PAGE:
Business Etiquette and Protocol

  • Relationships & Communication

>The Spanish prefer to do business with those they know and trust. >It is important that you spend sufficient time letting your business colleagues get to know you. >Once you develop a relationship, it will prevail even if you switch companies, since your Spanish business colleagues' allegiance will be to you rather than the company you represent. >Face-to-face contact is preferred to written or telephone communication. >The way you present yourself is of critical importance when dealing with Spaniards. >It is best to display modesty when describing your achievements and accomplishments. >Communication is formal and follows rules of protocol. >Avoid confrontation if at all possible. Spaniards do not like to publicly admit that they are incorrect. >Trust and personal relationships are the cornerstone of business. >Spaniards, like many societies, are concerned that they look good in the eyes of others and try to avoid looking foolish at all times.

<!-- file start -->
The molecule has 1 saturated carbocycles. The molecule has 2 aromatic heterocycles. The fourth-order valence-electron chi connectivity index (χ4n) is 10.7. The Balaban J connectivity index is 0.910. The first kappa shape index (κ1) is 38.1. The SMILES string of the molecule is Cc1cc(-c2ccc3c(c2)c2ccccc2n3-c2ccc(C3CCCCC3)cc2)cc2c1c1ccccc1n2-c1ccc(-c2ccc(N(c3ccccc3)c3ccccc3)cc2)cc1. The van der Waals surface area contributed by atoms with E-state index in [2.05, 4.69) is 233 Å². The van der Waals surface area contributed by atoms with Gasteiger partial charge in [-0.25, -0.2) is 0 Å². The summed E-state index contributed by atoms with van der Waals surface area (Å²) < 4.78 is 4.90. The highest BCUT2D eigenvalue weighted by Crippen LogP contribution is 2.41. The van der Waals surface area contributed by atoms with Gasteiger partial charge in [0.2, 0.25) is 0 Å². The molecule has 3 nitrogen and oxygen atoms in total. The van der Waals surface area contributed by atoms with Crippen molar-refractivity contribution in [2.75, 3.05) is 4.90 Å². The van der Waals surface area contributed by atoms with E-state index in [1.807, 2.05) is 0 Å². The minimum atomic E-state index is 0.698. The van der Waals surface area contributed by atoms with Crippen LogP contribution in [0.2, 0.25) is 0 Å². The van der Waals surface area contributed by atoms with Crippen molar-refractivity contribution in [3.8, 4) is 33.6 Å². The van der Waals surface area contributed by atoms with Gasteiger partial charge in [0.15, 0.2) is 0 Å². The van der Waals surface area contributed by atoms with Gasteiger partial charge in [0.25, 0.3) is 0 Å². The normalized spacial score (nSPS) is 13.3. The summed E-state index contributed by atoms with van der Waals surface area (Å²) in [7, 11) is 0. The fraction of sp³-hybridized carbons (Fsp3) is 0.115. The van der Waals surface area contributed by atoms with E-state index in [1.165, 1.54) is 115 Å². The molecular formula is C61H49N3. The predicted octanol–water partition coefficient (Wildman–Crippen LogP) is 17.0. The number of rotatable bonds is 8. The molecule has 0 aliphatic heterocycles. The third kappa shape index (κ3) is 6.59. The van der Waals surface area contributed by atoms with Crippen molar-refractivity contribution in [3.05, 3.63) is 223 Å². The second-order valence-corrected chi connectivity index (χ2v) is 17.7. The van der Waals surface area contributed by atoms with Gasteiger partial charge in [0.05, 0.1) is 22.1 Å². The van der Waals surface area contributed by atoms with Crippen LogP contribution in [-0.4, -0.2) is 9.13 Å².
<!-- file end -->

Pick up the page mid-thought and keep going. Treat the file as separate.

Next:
• Business Negotiation

>Spaniards place great importance on the character of the person with whom they do business. >Hierarchy and rank are important. You should deal with people of similar rank to your own. >Decision-making is held at the top of the company, since this is a hierarchical country. You may never actually meet the person who ultimately makes the decision. >You may be interrupted while you are speaking. This is not an insult, it merely means the person is interested in what you are saying. >Spaniards do not like to lose face, so they will not necessarily say that they do not understand something, particularly if you are not speaking Spanish. You must be adept at discerning body language. >Spaniards are very thorough. They will review every minute detail to make certain it is understood. >First you must reach an oral understanding. A formal contract will be drawn up at a later date. >Spaniards expect both sides to strictly adhere to the terms of a contract.